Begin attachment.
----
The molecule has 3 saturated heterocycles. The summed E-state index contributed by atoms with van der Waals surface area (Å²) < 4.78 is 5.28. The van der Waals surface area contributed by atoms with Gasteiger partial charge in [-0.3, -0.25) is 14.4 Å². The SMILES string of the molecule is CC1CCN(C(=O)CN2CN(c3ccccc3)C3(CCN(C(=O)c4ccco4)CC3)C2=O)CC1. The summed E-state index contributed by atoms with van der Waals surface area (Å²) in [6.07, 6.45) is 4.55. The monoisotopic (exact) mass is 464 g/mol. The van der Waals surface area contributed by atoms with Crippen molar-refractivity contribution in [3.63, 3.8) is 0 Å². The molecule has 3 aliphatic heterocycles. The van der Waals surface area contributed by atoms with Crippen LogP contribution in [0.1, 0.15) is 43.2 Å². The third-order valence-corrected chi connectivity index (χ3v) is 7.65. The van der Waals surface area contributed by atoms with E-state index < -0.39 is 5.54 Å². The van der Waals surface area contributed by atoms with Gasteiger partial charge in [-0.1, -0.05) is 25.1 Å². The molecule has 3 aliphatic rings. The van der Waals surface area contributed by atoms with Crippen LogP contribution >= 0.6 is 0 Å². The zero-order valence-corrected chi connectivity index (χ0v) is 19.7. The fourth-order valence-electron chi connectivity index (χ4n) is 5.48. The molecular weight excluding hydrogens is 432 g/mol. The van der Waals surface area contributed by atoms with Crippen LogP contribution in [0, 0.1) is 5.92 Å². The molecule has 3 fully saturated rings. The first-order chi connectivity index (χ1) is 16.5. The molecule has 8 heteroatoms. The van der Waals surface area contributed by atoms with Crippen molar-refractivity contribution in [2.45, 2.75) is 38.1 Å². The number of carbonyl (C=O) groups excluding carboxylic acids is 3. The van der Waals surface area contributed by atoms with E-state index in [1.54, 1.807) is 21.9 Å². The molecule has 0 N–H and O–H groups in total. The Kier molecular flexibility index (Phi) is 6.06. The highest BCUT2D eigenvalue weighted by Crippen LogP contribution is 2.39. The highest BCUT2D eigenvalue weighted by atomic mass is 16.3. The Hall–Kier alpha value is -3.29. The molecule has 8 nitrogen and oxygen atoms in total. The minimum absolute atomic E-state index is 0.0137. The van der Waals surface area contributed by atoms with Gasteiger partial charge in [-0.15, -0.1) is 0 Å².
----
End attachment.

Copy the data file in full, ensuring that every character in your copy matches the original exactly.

The molecule has 3 saturated heterocycles. The summed E-state index contributed by atoms with van der Waals surface area (Å²) < 4.78 is 5.28. The van der Waals surface area contributed by atoms with Gasteiger partial charge in [-0.3, -0.25) is 14.4 Å². The SMILES string of the molecule is CC1CCN(C(=O)CN2CN(c3ccccc3)C3(CCN(C(=O)c4ccco4)CC3)C2=O)CC1. The summed E-state index contributed by atoms with van der Waals surface area (Å²) in [6.07, 6.45) is 4.55. The monoisotopic (exact) mass is 464 g/mol. The van der Waals surface area contributed by atoms with Crippen molar-refractivity contribution in [3.63, 3.8) is 0 Å². The molecule has 3 aliphatic heterocycles. The van der Waals surface area contributed by atoms with Crippen LogP contribution in [0.1, 0.15) is 43.2 Å². The third-order valence-corrected chi connectivity index (χ3v) is 7.65. The van der Waals surface area contributed by atoms with E-state index < -0.39 is 5.54 Å². The van der Waals surface area contributed by atoms with Gasteiger partial charge in [-0.1, -0.05) is 25.1 Å². The molecule has 3 aliphatic rings. The van der Waals surface area contributed by atoms with Crippen LogP contribution >= 0.6 is 0 Å². The zero-order valence-corrected chi connectivity index (χ0v) is 19.7. The fourth-order valence-electron chi connectivity index (χ4n) is 5.48. The molecular weight excluding hydrogens is 432 g/mol. The van der Waals surface area contributed by atoms with Crippen LogP contribution in [0, 0.1) is 5.92 Å². The molecule has 3 fully saturated rings. The first-order chi connectivity index (χ1) is 16.5. The molecule has 8 heteroatoms. The van der Waals surface area contributed by atoms with Crippen molar-refractivity contribution in [2.45, 2.75) is 38.1 Å². The number of carbonyl (C=O) groups excluding carboxylic acids is 3. The van der Waals surface area contributed by atoms with E-state index in [1.54, 1.807) is 21.9 Å². The molecule has 0 N–H and O–H groups in total. The Kier molecular flexibility index (Phi) is 6.06. The highest BCUT2D eigenvalue weighted by Crippen LogP contribution is 2.39. The highest BCUT2D eigenvalue weighted by atomic mass is 16.3. The Hall–Kier alpha value is -3.29. The molecule has 8 nitrogen and oxygen atoms in total. The minimum absolute atomic E-state index is 0.0137. The van der Waals surface area contributed by atoms with Gasteiger partial charge in [-0.15, -0.1) is 0 Å².